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Friday, January 29, 2016

Recipe: Old-Fashioned Chocolate Fudge

Pieces of Old-Fashioned Chocolate Fudge

Recipe: Old-Fashioned Chocolate Fudge

Inspired by the sweet chew of last week's Taffy, and undeterred by the second degree burns, I couldn't help but pursue more candy-making this week.

While researching and testing the Taffy recipe, I repeatedly came across articles discussing the technical aspects of making Fudge. I found this to be odd. After all, isn't Fudge just a reconstituted Chocolate product and not a Sugar-based confection (i.e. one for which the proper heating of Sugar is a critical part of the technique). 

Growing up, Fudge was Chocolate that had been melted with some Marshmallows - in my case, Marshmallow Fluff (using the "Never Fail" recipe on the side of the plastic tub). This "Fudge" was perfectly fine. But it certainly wasn't hardcore candy-making.

True Fudge is so much more. Those recipes with interloping Marshmallows are cheating approximations. True Fudge involves boiling a molten Sugar mixture to the Soft Ball Stage and then cooling it undisturbed before beating it into submission. 

The process results in a confection in which the Sugar recrystallizes. Recrystallization is typically the bane of a candy-makers existence. But rather than take shape into large, coarse crystals, the Sugar forms into a multitude of tiny crystals that produce an extremely smooth candy.

So if you want real Fudge... real delicious Fudge... grab your candy thermometer and your wooden spoon!

Ingredients for Chocolate Fudge to be Boiled
Fudge is more or less a one pot candy, but make sure it's a big pot. Once the Fudge mixture is boiling, it will more than double in volume.

Before you start boiling the ingredients, make sure they are well combined. In particular, whisk together the Cocoa Powder and Sugar before you add any wet ingredients. This will help prevent the notoriously finicky Cocoa Powder from clumping.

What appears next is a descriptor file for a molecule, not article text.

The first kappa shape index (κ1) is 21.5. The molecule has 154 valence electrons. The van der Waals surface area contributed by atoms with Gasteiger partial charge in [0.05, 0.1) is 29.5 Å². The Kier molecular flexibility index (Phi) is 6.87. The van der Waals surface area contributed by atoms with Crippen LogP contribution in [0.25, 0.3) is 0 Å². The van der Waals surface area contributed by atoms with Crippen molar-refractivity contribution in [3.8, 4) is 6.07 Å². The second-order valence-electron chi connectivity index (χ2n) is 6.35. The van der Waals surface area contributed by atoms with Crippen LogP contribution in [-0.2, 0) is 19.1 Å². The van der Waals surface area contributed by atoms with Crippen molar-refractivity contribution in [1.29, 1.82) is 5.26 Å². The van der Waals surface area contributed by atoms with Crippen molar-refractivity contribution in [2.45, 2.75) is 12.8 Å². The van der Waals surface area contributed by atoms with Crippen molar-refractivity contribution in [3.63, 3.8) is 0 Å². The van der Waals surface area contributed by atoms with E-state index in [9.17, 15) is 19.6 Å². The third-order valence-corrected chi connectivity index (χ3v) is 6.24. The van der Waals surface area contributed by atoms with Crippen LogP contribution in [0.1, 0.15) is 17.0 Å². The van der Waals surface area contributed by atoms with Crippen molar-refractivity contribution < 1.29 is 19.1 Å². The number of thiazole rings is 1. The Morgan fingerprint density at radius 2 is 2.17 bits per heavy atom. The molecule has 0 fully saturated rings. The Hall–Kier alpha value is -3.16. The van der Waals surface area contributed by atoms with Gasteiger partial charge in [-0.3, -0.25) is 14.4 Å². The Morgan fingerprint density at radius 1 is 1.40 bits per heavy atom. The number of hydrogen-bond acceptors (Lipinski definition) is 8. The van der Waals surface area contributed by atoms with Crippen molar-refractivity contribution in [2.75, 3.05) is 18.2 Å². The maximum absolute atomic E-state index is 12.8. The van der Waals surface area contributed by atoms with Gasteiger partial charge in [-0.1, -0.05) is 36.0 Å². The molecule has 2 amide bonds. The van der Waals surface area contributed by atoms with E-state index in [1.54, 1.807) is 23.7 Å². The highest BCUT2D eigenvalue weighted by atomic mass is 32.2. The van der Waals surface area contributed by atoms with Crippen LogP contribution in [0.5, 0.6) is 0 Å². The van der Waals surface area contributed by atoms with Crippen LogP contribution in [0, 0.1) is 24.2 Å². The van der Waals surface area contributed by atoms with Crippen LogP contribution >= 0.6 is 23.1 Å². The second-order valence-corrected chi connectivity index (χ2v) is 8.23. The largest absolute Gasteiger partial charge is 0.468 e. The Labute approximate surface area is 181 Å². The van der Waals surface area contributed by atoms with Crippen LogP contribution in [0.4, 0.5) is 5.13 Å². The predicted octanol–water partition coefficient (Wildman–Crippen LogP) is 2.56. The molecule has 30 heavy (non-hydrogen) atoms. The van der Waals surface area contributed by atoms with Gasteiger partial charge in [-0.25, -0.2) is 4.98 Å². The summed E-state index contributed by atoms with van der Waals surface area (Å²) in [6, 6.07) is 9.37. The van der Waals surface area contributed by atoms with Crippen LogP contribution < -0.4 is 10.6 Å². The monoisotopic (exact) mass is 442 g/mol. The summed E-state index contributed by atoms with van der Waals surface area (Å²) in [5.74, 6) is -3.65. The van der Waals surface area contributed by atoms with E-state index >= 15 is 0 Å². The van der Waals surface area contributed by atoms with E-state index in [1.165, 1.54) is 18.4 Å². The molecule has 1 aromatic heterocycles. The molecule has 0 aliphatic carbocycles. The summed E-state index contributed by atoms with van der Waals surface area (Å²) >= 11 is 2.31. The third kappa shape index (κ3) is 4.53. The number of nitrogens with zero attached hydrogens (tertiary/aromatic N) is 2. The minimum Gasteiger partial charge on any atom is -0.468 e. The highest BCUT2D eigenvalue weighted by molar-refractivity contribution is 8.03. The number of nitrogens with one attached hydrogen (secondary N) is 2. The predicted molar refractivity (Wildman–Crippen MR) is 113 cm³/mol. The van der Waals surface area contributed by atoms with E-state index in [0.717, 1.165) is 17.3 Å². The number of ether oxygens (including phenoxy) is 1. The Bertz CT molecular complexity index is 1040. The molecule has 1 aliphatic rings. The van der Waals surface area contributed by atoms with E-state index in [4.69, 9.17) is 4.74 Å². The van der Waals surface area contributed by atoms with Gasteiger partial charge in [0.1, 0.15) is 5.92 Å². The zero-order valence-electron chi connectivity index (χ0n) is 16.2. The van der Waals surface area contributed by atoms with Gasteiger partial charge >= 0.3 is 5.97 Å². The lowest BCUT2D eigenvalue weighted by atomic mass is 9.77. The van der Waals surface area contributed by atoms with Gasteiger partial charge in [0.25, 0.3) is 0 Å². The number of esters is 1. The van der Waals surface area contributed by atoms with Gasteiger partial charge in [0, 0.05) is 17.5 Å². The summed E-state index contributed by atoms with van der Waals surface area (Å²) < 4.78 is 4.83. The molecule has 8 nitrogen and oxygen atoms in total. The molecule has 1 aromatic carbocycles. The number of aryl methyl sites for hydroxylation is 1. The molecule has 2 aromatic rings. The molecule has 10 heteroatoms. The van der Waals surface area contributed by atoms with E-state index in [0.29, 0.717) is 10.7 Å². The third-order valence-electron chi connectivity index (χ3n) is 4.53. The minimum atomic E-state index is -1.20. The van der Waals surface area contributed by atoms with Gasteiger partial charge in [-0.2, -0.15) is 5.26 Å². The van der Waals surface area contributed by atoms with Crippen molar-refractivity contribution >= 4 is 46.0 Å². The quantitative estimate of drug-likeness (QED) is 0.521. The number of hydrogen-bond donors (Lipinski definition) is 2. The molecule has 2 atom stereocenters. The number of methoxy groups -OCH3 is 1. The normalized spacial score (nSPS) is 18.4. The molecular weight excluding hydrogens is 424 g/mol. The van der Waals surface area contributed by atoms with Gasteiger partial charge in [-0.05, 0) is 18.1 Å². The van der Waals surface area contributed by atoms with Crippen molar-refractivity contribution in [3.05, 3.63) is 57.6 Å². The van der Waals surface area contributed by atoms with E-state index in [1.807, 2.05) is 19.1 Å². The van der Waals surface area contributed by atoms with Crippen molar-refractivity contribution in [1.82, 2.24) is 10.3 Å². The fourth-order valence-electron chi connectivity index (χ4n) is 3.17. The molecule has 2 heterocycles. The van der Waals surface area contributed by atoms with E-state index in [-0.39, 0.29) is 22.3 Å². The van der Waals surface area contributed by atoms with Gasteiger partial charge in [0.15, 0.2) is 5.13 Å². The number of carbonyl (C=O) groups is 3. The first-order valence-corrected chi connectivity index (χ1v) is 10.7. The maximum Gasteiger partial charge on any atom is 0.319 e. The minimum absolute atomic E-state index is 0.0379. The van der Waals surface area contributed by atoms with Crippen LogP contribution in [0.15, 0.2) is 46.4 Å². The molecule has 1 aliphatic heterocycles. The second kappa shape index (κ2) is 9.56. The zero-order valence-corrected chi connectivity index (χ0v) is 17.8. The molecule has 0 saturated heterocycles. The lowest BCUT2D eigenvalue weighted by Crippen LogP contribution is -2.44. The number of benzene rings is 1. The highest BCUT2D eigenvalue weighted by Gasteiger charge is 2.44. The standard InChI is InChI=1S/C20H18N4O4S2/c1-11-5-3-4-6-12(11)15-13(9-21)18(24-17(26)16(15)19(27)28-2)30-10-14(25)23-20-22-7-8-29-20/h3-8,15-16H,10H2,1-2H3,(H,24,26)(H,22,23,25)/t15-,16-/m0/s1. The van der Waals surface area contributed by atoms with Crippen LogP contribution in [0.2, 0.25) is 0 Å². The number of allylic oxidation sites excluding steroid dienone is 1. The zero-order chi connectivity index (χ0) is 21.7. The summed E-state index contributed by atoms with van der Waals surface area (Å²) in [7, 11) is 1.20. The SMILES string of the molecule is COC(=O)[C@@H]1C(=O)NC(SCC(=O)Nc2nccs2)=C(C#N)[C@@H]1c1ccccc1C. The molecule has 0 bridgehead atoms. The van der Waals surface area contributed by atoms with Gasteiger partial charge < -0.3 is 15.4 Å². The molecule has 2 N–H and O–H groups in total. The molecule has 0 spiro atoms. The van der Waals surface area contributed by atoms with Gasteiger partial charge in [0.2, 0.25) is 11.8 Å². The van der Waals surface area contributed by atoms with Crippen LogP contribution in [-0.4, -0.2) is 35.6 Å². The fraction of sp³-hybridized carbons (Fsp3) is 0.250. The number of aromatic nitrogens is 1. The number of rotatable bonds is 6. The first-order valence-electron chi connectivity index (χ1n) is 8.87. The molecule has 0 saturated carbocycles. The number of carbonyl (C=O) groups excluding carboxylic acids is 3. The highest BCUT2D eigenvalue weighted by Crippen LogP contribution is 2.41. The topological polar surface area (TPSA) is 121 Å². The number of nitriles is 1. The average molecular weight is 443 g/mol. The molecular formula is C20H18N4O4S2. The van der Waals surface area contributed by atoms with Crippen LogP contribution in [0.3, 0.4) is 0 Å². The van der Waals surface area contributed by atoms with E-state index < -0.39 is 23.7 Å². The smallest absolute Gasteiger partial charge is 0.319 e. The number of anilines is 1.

Bowl with Butter and Vanilla Extract for Fudge
Some recipes call for Cream rather than Milk. However, Cream-based recipes use less Butter. In the end, the total fat content is nearly identical. So is the final product.

Adding some Corn Syrup helps prevent the Sugar from recrystallizing prematurely, but it is not required. It is just a safe-guard and can be viewed as an optional ingredient.

Boiling Pot of Fudge
Once you have the pot on the heat, continually stir the Fudge mixture until it reaches a boil. Then stop stirring! Avoid doing anything that could cause the Sugar to recrystallize. Follow these tips from the recipe for Taffy.

Cooling Bowl of Fudge
Once the Fudge mixture reaches the Soft-Ball Stage at 238 degrees Fahrenheit (114 degrees Celsius), pour it into a bowl with the Butter and Vanilla Extract and set it aside to cool.

Again, do not stir! The Fudge mixture should be left undisturbed until it cools to 110 degrees Fahrenheit (43 degrees Celsius), the ideal point at which small Sugar crystals can form and propagate.

Bowl of Fudge Being Beaten to the Correct Consistency
The cooled Fudge mixture should be beaten until it takes on a matte finish. This can be done by hand or on low speed in an electric mixer.